Friday Five

Friday Five: Ways to Be a Good Neighbor During Covid-19

Let’s come together, Bay Area

Photo: Westend61 via Getty Images

As stressful and scary as the Covid-19 crisis are, the ways in which we’ve seen the Bay Area community unite in the past couple of weeks is heartwarming. We’ve heard countless stories of neighbors helping neighbors, people starting fundraisers for those who have lost their jobs, and a collective call to support local independent businesses.

But this pandemic is also making us all isolated (literally and emotionally). So while many of us want to help by doing something, it can also be hard to know exactly what to do when we’re stuck inside away from other humans. Turns out, there are many ways to help each other even when we’re at least six feet apart.

Now is the time to step up and help someone who needs it — here are five ways you can be a good neighbor through this crisis.

1. Check in with your neighbors

The fewer of us out right now, the better, especially for older people and those with compromised immune systems at greater risk from the virus. If you’re young, healthy, and able, running an errand for a neighbor or someone in your community while you’re out is a super-specific, helpful way to give back. Since you don’t want to knock on their door, start by leaving a note (like this “kindness postcard”) with your cell number. Instead of saying “if there’s anything I can do to help, please let me know” try being more direct so they’re more likely to take you up on your offer: “I’m going to Safeway tonight, can I pick up some groceries for you and drop them off?”

2. Start a neighborhood pod

If you’re up for taking it a step further than just reaching out next door, we suggest starting a neighborhood group to pool resources. A good first step is to start by simply making contact with people around you. Here is a form letter you can edit to make it work for you and distribute to your neighbors to get basic contact details and share both what they may need and how they are willing to help. You can also consider posting on Nextdoor. Another more formalized approach is to start a “neighborhood pod,” These are usually groups of five to 30 people, involve starting a What’s App group for people to communicate, and then working together to help each other during the crisis.

3. Join a mutual aid network

Bay Area residents are actively creating and managing mutual aid networks, designed to connect and help those in need right now. The ones we know about are:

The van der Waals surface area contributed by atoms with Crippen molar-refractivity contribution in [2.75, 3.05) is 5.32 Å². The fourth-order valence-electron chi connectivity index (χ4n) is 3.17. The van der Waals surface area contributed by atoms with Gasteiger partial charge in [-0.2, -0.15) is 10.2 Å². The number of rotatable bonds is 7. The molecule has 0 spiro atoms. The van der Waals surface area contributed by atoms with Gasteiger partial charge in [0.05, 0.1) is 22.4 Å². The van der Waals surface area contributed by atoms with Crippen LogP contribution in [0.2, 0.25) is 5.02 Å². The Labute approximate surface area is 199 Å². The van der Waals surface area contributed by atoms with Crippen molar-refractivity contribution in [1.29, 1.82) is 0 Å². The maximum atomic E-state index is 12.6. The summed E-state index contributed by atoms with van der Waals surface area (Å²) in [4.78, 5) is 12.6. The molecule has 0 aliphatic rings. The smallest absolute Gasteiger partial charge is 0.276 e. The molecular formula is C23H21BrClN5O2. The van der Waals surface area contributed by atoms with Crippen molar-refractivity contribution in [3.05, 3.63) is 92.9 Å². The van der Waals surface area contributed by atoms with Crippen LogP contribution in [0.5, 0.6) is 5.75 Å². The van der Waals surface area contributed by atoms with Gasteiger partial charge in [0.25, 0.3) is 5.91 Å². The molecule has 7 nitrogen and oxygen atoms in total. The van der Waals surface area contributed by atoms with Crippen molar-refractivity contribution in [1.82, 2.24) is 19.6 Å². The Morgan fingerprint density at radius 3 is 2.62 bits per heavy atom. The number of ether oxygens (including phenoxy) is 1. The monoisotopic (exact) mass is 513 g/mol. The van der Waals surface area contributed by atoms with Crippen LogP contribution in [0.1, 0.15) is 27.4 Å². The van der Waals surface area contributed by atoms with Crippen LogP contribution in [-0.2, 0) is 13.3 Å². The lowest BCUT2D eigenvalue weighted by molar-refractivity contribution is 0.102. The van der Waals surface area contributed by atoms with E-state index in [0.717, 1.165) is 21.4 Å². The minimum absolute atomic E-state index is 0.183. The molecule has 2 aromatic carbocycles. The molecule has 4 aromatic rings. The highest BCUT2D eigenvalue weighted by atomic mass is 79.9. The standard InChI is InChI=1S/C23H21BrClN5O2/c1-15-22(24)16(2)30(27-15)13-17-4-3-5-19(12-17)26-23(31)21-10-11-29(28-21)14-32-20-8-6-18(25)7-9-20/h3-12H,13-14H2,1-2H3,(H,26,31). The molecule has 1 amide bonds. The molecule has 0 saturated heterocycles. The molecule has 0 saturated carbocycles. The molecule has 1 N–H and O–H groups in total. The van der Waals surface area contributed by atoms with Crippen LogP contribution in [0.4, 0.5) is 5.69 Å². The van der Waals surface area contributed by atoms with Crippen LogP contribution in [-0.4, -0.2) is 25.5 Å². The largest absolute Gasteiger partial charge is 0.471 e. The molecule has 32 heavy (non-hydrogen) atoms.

• SF Bay Area: Crowdsourced aid for folks in the SF Bay Area affected by Covid-19 or the current situation and a nonjudgmental place to ask for help.
  • South Bay Area: A coalition of community organizations coordinating food and supply drop-offs to people’s front doors during the Covid-19 quarantine, prioritizing folks who are sick, disabled, quarantined without pay, elderly, undocumented, queer, Black, Indigenous, and/or people of color — including those displaced from the South Bay in nearby areas.
  • Oakland: Organized by the Disability Justice Culture Club to help those in need right now, especially disabled and/or elder Black, Brown, and people of color.
  • Berkeley Mutual Aid Network: Started by community organizer Erica Etelson as a spreadsheet it’s now operating through an organized website to help those in need.
  • If you want to create a community plan because your community is currently lacking one, don’t be afraid to be the point person and get the ball rolling.

4. Pay for canceled services that you had already booked

Covid-19 is devastating our local businesses; some won’t make it to the other side (see our ideas for shopping locally online and where to get takeout). Gig and hourly workers are also impacted. If you have regular appointments on the calendar — like with a nanny, babysitter, dog walker, spa or salon worker, fitness instructor, house cleaners, masseuses, etc. — and are one of the lucky ones to be financially stable right now, we strongly urge you to pay them even though you can’t get your services. If you have the means, you must take that responsibility seriously so they’re not left with no income.

5. Use your tech skills

We’re home to some of the smartest and most innovative people in the world — let’s spread this knowledge and these skills. If your local coffee shop is struggling to keep its doors open, help organize a marketing campaign to raise funds to keep it afloat. If your local cleaners don’t even have a website to alert customers what their plan is, reach out and see if you can easily build one. You can also offer to help people who could benefit from your tech skills, for example, helping someone file for unemployment, helping an older neighbor get set up with a Google Home or FaceTime to connect with loved ones.

Written by

We’re the editing team behind The Bold Italic, an online magazine celebrating the free-wheeling spirit of San Francisco.

Get the Medium app